11) Enthusiasm is my daily exercise.
I treasure all moments of my new life.
12) I am a competent woman and have much to give life.
This is what I am and I shall know it always.
13) I am responsible for myself and for my actions.
I am in charge of my mind, my thoughts, and my life.

© [copyright] Women for Sobriety, Inc., PO Box 618, Quakertown PA 18951 (www.womenforsobriety.org).  One time permission granted to post at http://backfromthesidelines.com/ and http://hazeldensocial.org/community/.

 

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Letting go of shame

I had something of a breakthrough, about 6 weeks ago, when I was being interviewed for a volunteer position on their phone lines.

I’d applied 2 years ag0, and had gone through all the steps and was in the final interview stage when I revealed that I’d been hospitalized 3 months prior.    That was a problem because they have policy that you can’t volunteer if you’ve had a psych hospital admission in the preceding 2 years.    I can understand that – they want to make sure you can handle emotionally, difficult calls.   So I’ve been waiting out the 2 year period, and as soon as I hit that milestone reapplied.

My interview this time, was with the same woman I’d interviewed with 2 years ago, so she dispensed with a lot of the preliminary stuff.

And then she asked the question: “Can you tell me about an emotionally distressing time in the past 2 years and tell me how you handled it”    I almost laughed, I had so many experiences to call upon.

But I decided to talk about the bankruptcy, and my drinking and shopping problems, and not being able to keep my apartment and having to move into transitional housing.

I told her I’d coped by getting professional help re the bankruptcy,  writing a lot, my on-line support groups and calling on friends.   I then told her I was in a much better place now – sharing an apartment and finishing school.

Her reaction was to say that was a really good example of resilience and recovery.

But the big deal reaction that I had was I’d felt no shame when I was telling my story. I was a tad embarrassed, since I really should know better than to ring up 44,000 in credit card debt.    And not feeling shame was the worst.

I think I’ve carried shame around with me, most of my life, and certainly it’s been one of the major themes for me, since starting this recovery journey in 2006.

And ever since that interview, I haven’t felt ashamed.   I’ve finally reached the point in my addiction that I was already there with mental health.   It’s just part of my story.  It doesn’t define me.    And if someone wants to judge me on my past, that’s out of my control, so I’m not going to sweat it.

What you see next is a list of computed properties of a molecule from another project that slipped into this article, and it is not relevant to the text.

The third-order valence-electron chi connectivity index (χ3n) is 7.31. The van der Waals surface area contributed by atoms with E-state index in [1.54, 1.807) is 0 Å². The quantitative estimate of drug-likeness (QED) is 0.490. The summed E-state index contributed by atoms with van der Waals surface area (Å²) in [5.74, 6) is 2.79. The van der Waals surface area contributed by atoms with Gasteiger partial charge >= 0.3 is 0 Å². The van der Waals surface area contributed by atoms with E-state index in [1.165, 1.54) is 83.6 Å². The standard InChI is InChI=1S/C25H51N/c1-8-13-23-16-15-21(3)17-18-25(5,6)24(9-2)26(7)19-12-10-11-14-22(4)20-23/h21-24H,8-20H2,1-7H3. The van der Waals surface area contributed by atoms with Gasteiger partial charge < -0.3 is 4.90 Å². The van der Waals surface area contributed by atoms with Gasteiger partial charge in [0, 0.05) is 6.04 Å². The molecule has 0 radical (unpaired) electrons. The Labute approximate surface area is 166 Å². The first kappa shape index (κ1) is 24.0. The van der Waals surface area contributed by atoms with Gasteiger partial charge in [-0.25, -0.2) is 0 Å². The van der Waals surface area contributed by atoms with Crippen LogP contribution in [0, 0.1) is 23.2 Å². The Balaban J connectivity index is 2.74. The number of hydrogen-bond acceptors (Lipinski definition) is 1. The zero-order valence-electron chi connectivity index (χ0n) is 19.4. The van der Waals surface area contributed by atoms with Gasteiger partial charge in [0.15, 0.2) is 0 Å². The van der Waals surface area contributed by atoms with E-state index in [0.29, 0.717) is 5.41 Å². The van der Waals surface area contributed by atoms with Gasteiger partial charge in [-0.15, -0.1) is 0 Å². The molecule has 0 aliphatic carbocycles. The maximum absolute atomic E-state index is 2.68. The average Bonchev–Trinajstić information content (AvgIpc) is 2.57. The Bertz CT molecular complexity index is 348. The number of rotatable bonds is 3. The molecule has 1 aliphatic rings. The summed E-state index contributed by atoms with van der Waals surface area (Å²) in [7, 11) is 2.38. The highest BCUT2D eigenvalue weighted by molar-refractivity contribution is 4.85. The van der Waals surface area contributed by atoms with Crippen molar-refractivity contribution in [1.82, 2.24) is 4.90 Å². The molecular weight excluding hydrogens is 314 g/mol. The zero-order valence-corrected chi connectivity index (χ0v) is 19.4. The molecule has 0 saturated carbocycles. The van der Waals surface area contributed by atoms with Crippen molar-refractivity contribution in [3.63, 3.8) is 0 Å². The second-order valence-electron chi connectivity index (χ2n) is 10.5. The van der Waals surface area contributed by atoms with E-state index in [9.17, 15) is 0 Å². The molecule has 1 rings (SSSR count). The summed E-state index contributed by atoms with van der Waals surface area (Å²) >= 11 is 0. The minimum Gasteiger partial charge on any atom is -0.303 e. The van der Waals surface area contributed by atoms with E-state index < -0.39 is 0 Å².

It’s so nice to finally be able to just say that I’m ok with being me.

Elizabeth

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I think I’m becoming ok, with who I am.

In my last post, I wrote about how my psychologist said she wished I could get to the point where I accepted who and where I am, and just be ok with it.

I think I got my first taste of that this week.

A couple of  weeks ago I had an interview to volunteer with the Distress Centre.   I’d interviewed with them 2 years ago and had been told at that time, that I’d be a great fit, but I couldn’t be accepted because I’d been in a psych hospital in the preceding 2 years.     Since then, I’ve been volunteering elsewhere and I’ve been waiting out the 2 year period until I reapplied a few weeks ago.

The woman doing the interview, didn’t have that many questions for me, as I’d been thoroughly interviewed 2 years ago.    What she really wanted to know is what I’d been doing in the past 2 years, and how I’d handled any intense emotional experiences.    In the context of a job interview, this would have been completely illegal, but they need to know that volunteers are stable and able to handle the intensity of calls, so I was ok with it.

And surprisingly I really was ok.   I told her about my bankruptcy, losing my apartment and having to move into transitional housing, my struggles with staying sober, dropping out of school in 2013, and 2014 and my struggles with finishing school now.

And I was ok.   I didn’t turn red.   I didn’t stammer.   I didn’t minimize.   I didn’t try to excuse things.    I just gave the facts, in all their ugly glory.

And she didn’t treat me like a social pariah.   She said it told a story of real resiliency.   I’m not sure what reaction I was looking for but that wasn’t it.   The main thing is I didn’t feel bad.

I guess I’m becoming ok, with being me.

Elizabeth

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Just “Be”

I was in my session with my psychologist earlier this week, and we were talking about the expectations I put on myself around work and school, and where I should be with my life at my age.     I tend to put pretty heavy expectations on myself, and so feel tense and frustrated a lot, which then leads me to thoughts of drinking or abusing my meds to numb out.